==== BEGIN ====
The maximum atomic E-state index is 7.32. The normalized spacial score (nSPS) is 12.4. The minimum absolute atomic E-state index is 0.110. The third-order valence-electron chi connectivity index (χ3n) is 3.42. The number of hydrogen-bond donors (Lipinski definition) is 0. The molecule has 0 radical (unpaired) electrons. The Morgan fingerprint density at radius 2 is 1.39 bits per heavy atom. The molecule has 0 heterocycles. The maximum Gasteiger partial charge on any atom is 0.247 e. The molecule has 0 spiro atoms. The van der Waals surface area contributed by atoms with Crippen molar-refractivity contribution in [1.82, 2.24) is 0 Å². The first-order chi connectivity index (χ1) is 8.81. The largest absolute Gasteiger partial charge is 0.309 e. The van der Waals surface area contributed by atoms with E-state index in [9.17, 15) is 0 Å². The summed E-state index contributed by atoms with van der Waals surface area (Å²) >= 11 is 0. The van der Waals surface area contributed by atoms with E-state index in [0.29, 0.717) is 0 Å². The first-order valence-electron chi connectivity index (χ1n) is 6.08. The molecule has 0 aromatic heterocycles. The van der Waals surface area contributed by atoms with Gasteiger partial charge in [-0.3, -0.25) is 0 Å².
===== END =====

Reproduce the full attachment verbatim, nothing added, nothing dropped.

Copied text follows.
The maximum atomic E-state index is 7.32. The normalized spacial score (nSPS) is 12.4. The minimum absolute atomic E-state index is 0.110. The third-order valence-electron chi connectivity index (χ3n) is 3.42. The number of hydrogen-bond donors (Lipinski definition) is 0. The molecule has 0 radical (unpaired) electrons. The Morgan fingerprint density at radius 2 is 1.39 bits per heavy atom. The molecule has 0 heterocycles. The maximum Gasteiger partial charge on any atom is 0.247 e. The molecule has 0 spiro atoms. The van der Waals surface area contributed by atoms with Crippen molar-refractivity contribution in [1.82, 2.24) is 0 Å². The first-order chi connectivity index (χ1) is 8.81. The largest absolute Gasteiger partial charge is 0.309 e. The van der Waals surface area contributed by atoms with E-state index in [9.17, 15) is 0 Å². The summed E-state index contributed by atoms with van der Waals surface area (Å²) >= 11 is 0. The van der Waals surface area contributed by atoms with E-state index in [0.29, 0.717) is 0 Å². The first-order valence-electron chi connectivity index (χ1n) is 6.08. The molecule has 0 aromatic heterocycles. The van der Waals surface area contributed by atoms with Gasteiger partial charge in [-0.3, -0.25) is 0 Å².